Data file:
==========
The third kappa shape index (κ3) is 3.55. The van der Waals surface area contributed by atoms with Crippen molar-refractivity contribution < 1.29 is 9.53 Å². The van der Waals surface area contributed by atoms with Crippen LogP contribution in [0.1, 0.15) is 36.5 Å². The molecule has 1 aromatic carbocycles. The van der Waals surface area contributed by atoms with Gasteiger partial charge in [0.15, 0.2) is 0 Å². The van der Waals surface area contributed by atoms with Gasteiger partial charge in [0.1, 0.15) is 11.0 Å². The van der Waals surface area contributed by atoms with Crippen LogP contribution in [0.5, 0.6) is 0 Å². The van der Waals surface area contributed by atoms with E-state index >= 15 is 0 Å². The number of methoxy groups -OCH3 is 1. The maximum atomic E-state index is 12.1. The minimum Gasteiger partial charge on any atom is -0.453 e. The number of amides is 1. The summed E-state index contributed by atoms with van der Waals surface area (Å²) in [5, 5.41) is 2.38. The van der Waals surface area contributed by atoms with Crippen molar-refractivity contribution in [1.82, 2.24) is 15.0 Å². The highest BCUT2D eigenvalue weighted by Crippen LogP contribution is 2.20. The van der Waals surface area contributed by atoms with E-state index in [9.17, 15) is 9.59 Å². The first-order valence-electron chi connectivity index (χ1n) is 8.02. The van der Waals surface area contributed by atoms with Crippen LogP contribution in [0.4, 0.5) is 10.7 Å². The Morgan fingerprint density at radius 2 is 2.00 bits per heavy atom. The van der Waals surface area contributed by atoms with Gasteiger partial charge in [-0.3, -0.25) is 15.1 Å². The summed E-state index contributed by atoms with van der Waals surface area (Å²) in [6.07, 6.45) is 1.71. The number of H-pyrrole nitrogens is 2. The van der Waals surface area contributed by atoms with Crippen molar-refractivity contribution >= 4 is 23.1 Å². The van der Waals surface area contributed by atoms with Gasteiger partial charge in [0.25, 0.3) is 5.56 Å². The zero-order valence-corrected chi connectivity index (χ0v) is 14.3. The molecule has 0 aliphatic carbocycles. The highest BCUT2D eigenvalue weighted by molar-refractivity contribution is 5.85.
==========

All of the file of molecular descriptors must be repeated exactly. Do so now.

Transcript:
The third kappa shape index (κ3) is 3.55. The van der Waals surface area contributed by atoms with Crippen molar-refractivity contribution < 1.29 is 9.53 Å². The van der Waals surface area contributed by atoms with Crippen LogP contribution in [0.1, 0.15) is 36.5 Å². The molecule has 1 aromatic carbocycles. The van der Waals surface area contributed by atoms with Gasteiger partial charge in [0.15, 0.2) is 0 Å². The van der Waals surface area contributed by atoms with Gasteiger partial charge in [0.1, 0.15) is 11.0 Å². The van der Waals surface area contributed by atoms with Crippen LogP contribution in [0.5, 0.6) is 0 Å². The van der Waals surface area contributed by atoms with E-state index >= 15 is 0 Å². The number of methoxy groups -OCH3 is 1. The maximum atomic E-state index is 12.1. The minimum Gasteiger partial charge on any atom is -0.453 e. The number of amides is 1. The summed E-state index contributed by atoms with van der Waals surface area (Å²) in [5, 5.41) is 2.38. The van der Waals surface area contributed by atoms with Crippen molar-refractivity contribution in [1.82, 2.24) is 15.0 Å². The highest BCUT2D eigenvalue weighted by Crippen LogP contribution is 2.20. The van der Waals surface area contributed by atoms with E-state index in [9.17, 15) is 9.59 Å². The first-order valence-electron chi connectivity index (χ1n) is 8.02. The van der Waals surface area contributed by atoms with Crippen LogP contribution in [0.4, 0.5) is 10.7 Å². The Morgan fingerprint density at radius 2 is 2.00 bits per heavy atom. The van der Waals surface area contributed by atoms with Gasteiger partial charge in [-0.3, -0.25) is 15.1 Å². The summed E-state index contributed by atoms with van der Waals surface area (Å²) in [6.07, 6.45) is 1.71. The number of H-pyrrole nitrogens is 2. The van der Waals surface area contributed by atoms with Crippen molar-refractivity contribution >= 4 is 23.1 Å². The van der Waals surface area contributed by atoms with Gasteiger partial charge in [0.25, 0.3) is 5.56 Å². The zero-order valence-corrected chi connectivity index (χ0v) is 14.3. The molecule has 0 aliphatic carbocycles. The highest BCUT2D eigenvalue weighted by molar-refractivity contribution is 5.85.